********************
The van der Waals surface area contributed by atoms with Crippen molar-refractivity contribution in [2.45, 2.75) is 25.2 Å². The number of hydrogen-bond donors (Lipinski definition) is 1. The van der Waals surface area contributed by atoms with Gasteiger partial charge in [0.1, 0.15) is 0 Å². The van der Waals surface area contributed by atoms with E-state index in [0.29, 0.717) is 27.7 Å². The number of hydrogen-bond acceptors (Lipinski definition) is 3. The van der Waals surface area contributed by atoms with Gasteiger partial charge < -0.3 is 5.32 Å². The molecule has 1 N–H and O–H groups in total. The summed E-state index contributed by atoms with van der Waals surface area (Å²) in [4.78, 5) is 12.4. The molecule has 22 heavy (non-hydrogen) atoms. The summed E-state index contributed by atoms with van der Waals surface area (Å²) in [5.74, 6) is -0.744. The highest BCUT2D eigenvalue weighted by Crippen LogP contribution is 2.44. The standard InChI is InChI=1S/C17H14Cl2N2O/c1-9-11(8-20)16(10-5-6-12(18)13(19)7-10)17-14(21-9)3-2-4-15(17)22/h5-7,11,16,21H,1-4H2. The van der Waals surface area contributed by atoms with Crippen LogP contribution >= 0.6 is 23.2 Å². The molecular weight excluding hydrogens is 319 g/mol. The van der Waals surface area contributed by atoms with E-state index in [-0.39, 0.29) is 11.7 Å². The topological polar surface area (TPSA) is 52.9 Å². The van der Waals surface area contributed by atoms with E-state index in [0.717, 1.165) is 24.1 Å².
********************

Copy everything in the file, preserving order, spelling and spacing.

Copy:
The van der Waals surface area contributed by atoms with Crippen molar-refractivity contribution in [2.45, 2.75) is 25.2 Å². The number of hydrogen-bond donors (Lipinski definition) is 1. The van der Waals surface area contributed by atoms with Gasteiger partial charge in [0.1, 0.15) is 0 Å². The van der Waals surface area contributed by atoms with E-state index in [0.29, 0.717) is 27.7 Å². The number of hydrogen-bond acceptors (Lipinski definition) is 3. The van der Waals surface area contributed by atoms with Gasteiger partial charge < -0.3 is 5.32 Å². The molecule has 1 N–H and O–H groups in total. The summed E-state index contributed by atoms with van der Waals surface area (Å²) in [4.78, 5) is 12.4. The molecule has 22 heavy (non-hydrogen) atoms. The summed E-state index contributed by atoms with van der Waals surface area (Å²) in [5.74, 6) is -0.744. The highest BCUT2D eigenvalue weighted by Crippen LogP contribution is 2.44. The standard InChI is InChI=1S/C17H14Cl2N2O/c1-9-11(8-20)16(10-5-6-12(18)13(19)7-10)17-14(21-9)3-2-4-15(17)22/h5-7,11,16,21H,1-4H2. The van der Waals surface area contributed by atoms with Crippen LogP contribution >= 0.6 is 23.2 Å². The molecular weight excluding hydrogens is 319 g/mol. The van der Waals surface area contributed by atoms with E-state index in [-0.39, 0.29) is 11.7 Å². The topological polar surface area (TPSA) is 52.9 Å². The van der Waals surface area contributed by atoms with E-state index in [0.717, 1.165) is 24.1 Å².